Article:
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I got a headscratcher: someone submitted code to test whether all of some checkboxes were unchecked, and it indicated True when an even number were checked. The code looked something like:

if (box1.checked == box2.checked == box3.checked == box4.checked == box5.checked == false) ...

and I read it naively as: if each one is false... But this was incorrect. I figured out why (C# evaluates from left to right, and the result of a boolean compare is a boolean: false == false evaluates to true), but I wondered if this shows up often, and has a name? I guess I would name it Chained Falsehood or maybe False Decay as it would be fine if all operands were True.

The same idea works fine with assignment, so I can see why the coder tried it this way.

Ok, based on comments, this should not be called an anti-pattern because it is a bug. I think it should be called an idiom from another language. But vanity of vanities, thy name is Python, and its name should be called Haddock's Ayes.

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    This is my first time seeing something like this. I don't think it's a pattern. Maybe just call it an "anti"? :) – Samuel Sep 27 '17 at 18:57
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    seems like a bug more than a pattern – yitzih Sep 27 '17 at 19:55
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    I don't think the criteria for a pattern (or anti-pattern) is as simple as "more than one person does it". A pattern is more of an established practice for solving a particular type of problem. Just because a few people use it here or there doesn't mean it rises to the level of pattern. We would have millions of patterns if that were the case. – Eric King Sep 27 '17 at 20:01
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    @Newtopian It's definitely not a bug in C# except perhaps not warning against/disallowing it. In my opinion, Python's support for this is a misfeature. If nothing else, Python is clearly the outlier here. (In math, there's usually a distinction between propositions and the objects of the language so x = y = z is unambiguous, as (x = y) = z is not even syntactically correct. If we were talking about = as a Boolean operation, i.e. <->, then x <-> y <-> z would behave like the C# if <-> had the appropriate associativity, but it is clearest for it to be non-associative.) – Derek Elkins Sep 27 '17 at 21:13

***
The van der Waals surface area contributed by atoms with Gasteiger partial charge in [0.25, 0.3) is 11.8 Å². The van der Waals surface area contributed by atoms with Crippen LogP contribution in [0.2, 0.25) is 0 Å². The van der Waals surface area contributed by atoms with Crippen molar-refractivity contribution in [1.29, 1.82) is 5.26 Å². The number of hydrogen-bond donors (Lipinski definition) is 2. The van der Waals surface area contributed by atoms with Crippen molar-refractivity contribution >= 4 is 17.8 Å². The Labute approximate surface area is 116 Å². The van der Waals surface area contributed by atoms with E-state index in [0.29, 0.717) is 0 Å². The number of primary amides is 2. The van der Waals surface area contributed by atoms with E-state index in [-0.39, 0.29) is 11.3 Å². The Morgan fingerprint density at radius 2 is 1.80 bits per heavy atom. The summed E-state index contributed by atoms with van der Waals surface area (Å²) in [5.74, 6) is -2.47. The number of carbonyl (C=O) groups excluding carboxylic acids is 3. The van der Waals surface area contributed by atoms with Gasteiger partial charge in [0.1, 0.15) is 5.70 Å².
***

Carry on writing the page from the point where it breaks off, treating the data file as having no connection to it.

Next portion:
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    How about The Boolean Centipede in reference to imdb.com/title/tt1467304 – Newtopian Sep 27 '17 at 21:42
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This is just a coding error due to someone's misunderstanding. I don't know why you think it should have a name. It's definitely not an anti-pattern. An anti-pattern describes a common architectural pattern that negatively impacts maintainability, not a coding error.

I don't know how common this is, but I expect it to be rather rare in any professional context even from junior programmers. I can see it being more common in some introductory programming classes, but it should quickly be discovered to be incorrect. First, the students won't be taught this. Second, even the most cursory of testing will reveal that it doesn't work. Third, the most obvious way of doing this is simpler, namely !box1.checked && !box2.checked && ... && !boxN.checked.

If you are working in a professional context (and arguably even in a non-professional context), the real problem is a process anti-pattern where people are submitting untested code.

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    @nocomprende: Still doesn't have a name. Call it "bad coding." – Robert Harvey Sep 27 '17 at 20:17
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    @nocomprende: This isn't off-by-one; it's just bad coding. You can code badly an almost unlimited number of ways; doesn't mean each way deserves a name. – Robert Harvey Sep 27 '17 at 20:21
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    @nocomprende: Further, I think the current generation of programmers' obsession with naming things is actively harmful to our profession. Using arbitrary vocabulary gives the false impression that the people using said vocabulary understand things that they actually do not understand. – Robert Harvey Sep 27 '17 at 20:28
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    @nocomprende Except for cache invalidation. – Derek Elkins Sep 28 '17 at 1:16